The Club Restaurant (main dining room) is set up to accommodate guests in a traditionally elegant and comfortable setting with crisp white linen, fine silver and an attentive and courteous staff. Each evening has a theme, and the menu offers something for every taste. Whether its roast beef, lobster, or fish – the presentation and flavour are 5 star quality.

Traditional steak or chicken dishes are always available. Breads are baked fresh 20 minutes before each seating, and this illustrates the attention to detail and preparation for each meal served. Maitre D’Hotel Lorenzo Tarini (with Princess since 1963) and his staff create an atmosphere of celebration each evening that complements the outstanding culinary efforts of Executive Chef Claude Palloure, a Master Chef since 1978. Food & Beverage Director Salvatore has sailed with Princess since 1959. It speaks well for the company that there are so many employees with long service. There’s a saying in the cruise business that; “happy staff means happy guests”. There were lots of smiling guests on board the Tahitian Princess.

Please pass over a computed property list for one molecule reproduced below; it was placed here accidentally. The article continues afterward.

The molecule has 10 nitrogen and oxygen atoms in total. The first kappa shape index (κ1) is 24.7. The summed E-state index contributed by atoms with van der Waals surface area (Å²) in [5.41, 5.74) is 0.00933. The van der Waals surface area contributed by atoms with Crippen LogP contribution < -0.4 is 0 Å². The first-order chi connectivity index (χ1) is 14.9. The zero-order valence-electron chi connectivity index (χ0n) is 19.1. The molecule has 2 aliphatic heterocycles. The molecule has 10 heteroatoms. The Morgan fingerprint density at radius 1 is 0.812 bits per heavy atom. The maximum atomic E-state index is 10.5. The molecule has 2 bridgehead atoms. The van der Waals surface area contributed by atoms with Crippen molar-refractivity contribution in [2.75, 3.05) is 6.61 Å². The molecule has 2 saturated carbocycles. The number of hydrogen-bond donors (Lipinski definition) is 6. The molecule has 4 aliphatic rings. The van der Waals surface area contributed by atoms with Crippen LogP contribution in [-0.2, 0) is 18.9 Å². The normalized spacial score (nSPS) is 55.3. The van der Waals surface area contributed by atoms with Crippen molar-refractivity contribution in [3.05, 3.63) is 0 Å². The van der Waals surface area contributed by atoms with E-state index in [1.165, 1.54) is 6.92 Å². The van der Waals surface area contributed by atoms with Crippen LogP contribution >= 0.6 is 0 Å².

The Tahitian Princess has two alternative signature restaurants; The Sterling Steakhouse and Sabatini’s Restaurant. Open on alternating evenings, the exceptional staff of these intimate restaurants serve their specialities with pride, enthusiasm and panache. The steakhouse is beef lovers dream come true. The Italian cuisine in Sabatini’s surpassed all expectations, and everyone in our group agreed that we this was indeed a true culinary extravaganza.

While the Club Restaurant is open for breakfast and lunch as well, we enjoyed the casual dining of the Panorama Buffet for most of these meals. Once again, with a small complement of passengers, there are never line-ups or crowds, and the outdoor deck with its panoramic views of the ship’s anchorage provides a lovely setting for breakfast or lunch.

Balcony Dining: Princess Cruises has two unique dining experiences that add a special touch – taking room service into a whole new dimension. The first is a champagne breakfast set up on your balcony, and includes fresh berries on a pineapple “plate”, followed by crab cakes, and topped off with smoked salmon, cream cheese and bagels. Along the way you’ll also have an omelette. It’s a five course breakfast, complete with a split of champagne – just enough to get your blood circulating.